Pemex Asks Goldman Sachs, JPMorgan for $1 Billion Loans

Photo: Goldman Sachs


Mexico’s state-run Petróleos Mexicanos (Pemex) — considered to be the most-indebted state oil venture in the world with an outstanding debt of over $105 billion, of which $16.7 billion must be paid back by the end of 2024 — met with representatives of both Goldman Sachs and JP Morgan Chase & Co. earlier this month to ask for additional financing of at least $1 billion.

According to inside sources who spoke to the daily newspaper El Financiero, Pemex is currently in talks with Goldman Sachs for secured financing for its crude oil, and with JPMorgan for financing linked to its gasoline sales in Mexico.

The deals each seek to raise at least $1 billion this year, but the amount could be significantly higher, said the sources, who asked for anonymity since they are not authorized to discuss the private negotiations.

Representatives for Pemex and Mexico’s Finance and Public Credit Secretariat (SHCP) did not respond to requests for comment on the matter, and both Goldman Sachs and JPMorgan also declined to comment.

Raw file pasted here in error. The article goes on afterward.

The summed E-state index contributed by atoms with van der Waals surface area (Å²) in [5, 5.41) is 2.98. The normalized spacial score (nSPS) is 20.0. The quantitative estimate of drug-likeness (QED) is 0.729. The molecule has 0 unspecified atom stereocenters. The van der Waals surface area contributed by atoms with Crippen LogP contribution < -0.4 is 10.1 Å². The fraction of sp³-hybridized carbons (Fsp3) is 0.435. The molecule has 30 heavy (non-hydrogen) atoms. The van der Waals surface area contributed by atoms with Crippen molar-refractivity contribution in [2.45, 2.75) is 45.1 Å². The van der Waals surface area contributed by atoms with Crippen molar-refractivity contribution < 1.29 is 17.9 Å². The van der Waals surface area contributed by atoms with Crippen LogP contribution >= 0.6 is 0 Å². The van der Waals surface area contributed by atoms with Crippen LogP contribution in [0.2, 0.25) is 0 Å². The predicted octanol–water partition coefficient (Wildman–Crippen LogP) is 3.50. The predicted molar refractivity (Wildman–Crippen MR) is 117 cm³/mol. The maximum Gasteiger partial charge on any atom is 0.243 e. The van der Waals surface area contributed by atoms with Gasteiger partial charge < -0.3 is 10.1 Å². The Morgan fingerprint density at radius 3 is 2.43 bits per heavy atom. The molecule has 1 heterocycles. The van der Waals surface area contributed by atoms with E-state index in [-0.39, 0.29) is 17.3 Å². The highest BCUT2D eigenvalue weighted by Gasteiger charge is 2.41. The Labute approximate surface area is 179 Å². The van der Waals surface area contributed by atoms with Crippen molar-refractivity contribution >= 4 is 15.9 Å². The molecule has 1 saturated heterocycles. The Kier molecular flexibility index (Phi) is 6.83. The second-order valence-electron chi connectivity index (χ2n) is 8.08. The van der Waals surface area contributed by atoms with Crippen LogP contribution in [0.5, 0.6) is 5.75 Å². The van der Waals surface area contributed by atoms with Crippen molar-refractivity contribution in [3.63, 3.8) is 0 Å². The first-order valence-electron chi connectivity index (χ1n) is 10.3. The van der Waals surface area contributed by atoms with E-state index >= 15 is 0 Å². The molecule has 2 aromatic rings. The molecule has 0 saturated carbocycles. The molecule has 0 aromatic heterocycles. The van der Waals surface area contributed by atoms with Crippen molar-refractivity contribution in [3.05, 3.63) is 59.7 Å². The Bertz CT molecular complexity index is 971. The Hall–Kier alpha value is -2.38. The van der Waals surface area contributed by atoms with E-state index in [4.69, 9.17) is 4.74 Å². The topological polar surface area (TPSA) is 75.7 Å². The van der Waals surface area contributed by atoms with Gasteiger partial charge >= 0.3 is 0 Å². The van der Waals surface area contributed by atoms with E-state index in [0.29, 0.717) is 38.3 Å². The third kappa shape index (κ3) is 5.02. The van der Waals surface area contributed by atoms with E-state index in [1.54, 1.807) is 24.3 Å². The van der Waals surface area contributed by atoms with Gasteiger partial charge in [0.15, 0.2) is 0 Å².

Pemex’s urgent need for cash fluidity was highlighted earlier this year when it issued a a 10-year bond sale, even though it had one of the highest yields on any security sold this year.

According to Moody’s Investors Service, Pemex must pay back at least $8 billion to lenders within the next 10 months.

Pemex has been asking international banks since last year for innovative solutions to help manage its huge debt.

Bloomberg previously reported that Pemex has been in talks with Goldman Sachs and HSBC for financing related to reducing greenhouse gas emissions.

Mexican President Andrés Manuel López Obrador (AMLO) earlier this year said that the country’s Finance Secretariat will help bail out Pemex in the case that it cannot pay its debt. The government has already provided about $45 billion in tax breaks, capitalizations and other financing since 2019.

“We have been supporting Pemex, and we will continue to do so. This is the rescue of the most important public company in our country,” López Obrador said in January.

“All debt maturities are being paid on time and always with the support of the Finance Secretariat. We will not leave Pemex without support.”

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